If you ride long enough, you’re eventually going to get a flat tire. It's inevitable.
And since most modern motorcycles roll on radial tubeless tires, it’s possible to plug the puncture. But are plugs reliable? Are they even safe? Let’s dive into the nitty gritty of tire repair so you know when it’s OK to plug a tire and when it ought to be replaced.
The fact is, motorcyclists fix flats in tubeless tires all the time, but they could be plugging away indiscriminately, with limited knowledge of the proper repair process or the risks associated with riding on a repaired tire.
After all, there’s a big difference between an emergency fix, where you stuff three rope plugs into a gaping wound and ride slowly with your hazards on just to get home, and what we would call a long-term or permanent fix that you can ride on like normal.
Just to be clear, not all tire manufacturers condone repairs, even in emergency situations. That’s because just like riding a motorcycle, there’s danger in riding on a repaired tire, so some manufacturers will simply tell you to call a tow truck and order a new tire. The integrity of your rubber is really important, so a fresh tire is definitely the safest option, but it’s not what you want to hear if you just picked up a nail in a nearly new $200 Pirelli.
Now, those tire makers that do allow for repairs of any kind, even temporary fixes just to get home, state that the puncture has to meet certain criteria in terms of the location, shape, and size.
For starters, the eligible repair area is limited to the crown of the tire, specifically the center 75 percent of the tread. That’s because the shoulders flex too much and might spit the plug out like a sour grape. The sidewalls are off limits to plugs for the same reason.
The tire also needs to have a reasonable amount of tread left to retain the plug. Technically, the minimum is 1/16 inch or about 1.5 millimeters. An easy way to check tread depth is to stick a penny in the groove. If the top of Abe’s head is visible, you’re working with less than 1.5 millimeters of tread, which means you don’t have enough meat to safely hold a plug.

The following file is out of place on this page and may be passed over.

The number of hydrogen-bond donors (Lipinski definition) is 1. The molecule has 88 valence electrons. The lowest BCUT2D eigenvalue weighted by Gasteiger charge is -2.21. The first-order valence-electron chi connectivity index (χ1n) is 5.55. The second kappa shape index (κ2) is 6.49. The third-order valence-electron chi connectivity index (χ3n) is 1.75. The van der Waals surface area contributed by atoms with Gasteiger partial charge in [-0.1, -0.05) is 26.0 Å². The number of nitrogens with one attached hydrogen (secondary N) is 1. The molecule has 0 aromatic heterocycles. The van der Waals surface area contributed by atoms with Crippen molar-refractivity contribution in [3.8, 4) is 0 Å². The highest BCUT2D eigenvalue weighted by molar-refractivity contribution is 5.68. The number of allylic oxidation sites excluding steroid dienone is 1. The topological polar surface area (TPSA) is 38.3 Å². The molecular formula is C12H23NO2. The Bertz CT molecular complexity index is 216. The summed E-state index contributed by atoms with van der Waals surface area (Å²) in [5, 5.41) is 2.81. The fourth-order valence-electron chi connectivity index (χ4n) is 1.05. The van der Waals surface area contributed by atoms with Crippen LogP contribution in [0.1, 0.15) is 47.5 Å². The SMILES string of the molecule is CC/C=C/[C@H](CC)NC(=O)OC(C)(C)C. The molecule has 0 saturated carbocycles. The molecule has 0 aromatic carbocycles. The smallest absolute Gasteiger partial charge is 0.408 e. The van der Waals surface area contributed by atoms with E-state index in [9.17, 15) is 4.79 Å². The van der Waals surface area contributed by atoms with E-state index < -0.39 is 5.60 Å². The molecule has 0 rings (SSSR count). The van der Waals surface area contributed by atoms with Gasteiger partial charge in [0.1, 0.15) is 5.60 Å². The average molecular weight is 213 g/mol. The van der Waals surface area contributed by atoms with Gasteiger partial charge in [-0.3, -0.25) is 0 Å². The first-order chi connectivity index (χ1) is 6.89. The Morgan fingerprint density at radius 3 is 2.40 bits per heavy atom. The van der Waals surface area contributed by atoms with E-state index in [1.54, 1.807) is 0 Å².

Assuming the puncture is within the allowable area, and there’s enough depth left to the tread, you then you have to consider the size and shape of the damage. According to tire manufacturers, tears, slices, and oblong punctures can’t be repaired. Luckily, those types of injuries are pretty rare. For the more common round holes, like you’d get from a nail or screw, the maximum acceptable size runs from three millimeters to seven millimeters, depending who you ask. For reference, seven mm is just a little smaller than the diameter of a standard BIC pen or your classic #2 pencil.
Now, again, that’s all for emergency fixes to get you home. However, for a repair to be considered permanent, at least according to tire manufacturers, all that criteria needs to be met and you’ll need to take the tire off the rim and install a combined plug/patch, which both fills the wound with a plug and covers the hole with a patch from the inside, providing two means of sealing.
It’s also important to carefully inspect the interior of the tire once it’s off the rim. Tubeless tires don’t usually lose their pressure all at once when punctured — they’re designed not to — so it’s possible for the rider to cruise along on a deflating tire. This isn’t uncommon and can lead to internal tire damage, either from the carcass overheating or from the nail or whatever made the puncture gouging the tire’s inner surface. Damage to the liner could result in a slow leak, could allow air to creep between the plies and cause tread separation, or could let moisture get in around the steel belts and corrode them, none of which is good.
Another caveat for repaired tires is that you’re supposed to reduce their speed rating. Some manufacturers simply cap the maximum speed of a repaired tire at 75 mph.
And, while it’s obviously important to know when it’s OK to plug a tire, you also need to be familiar with how to install a plug. So the next time you’re about to replace a tire, run some nails or screws into it, read your repair kit’s instructions, and practice the process so you’re familiar with it before you’re stuck on the side of the road after dark.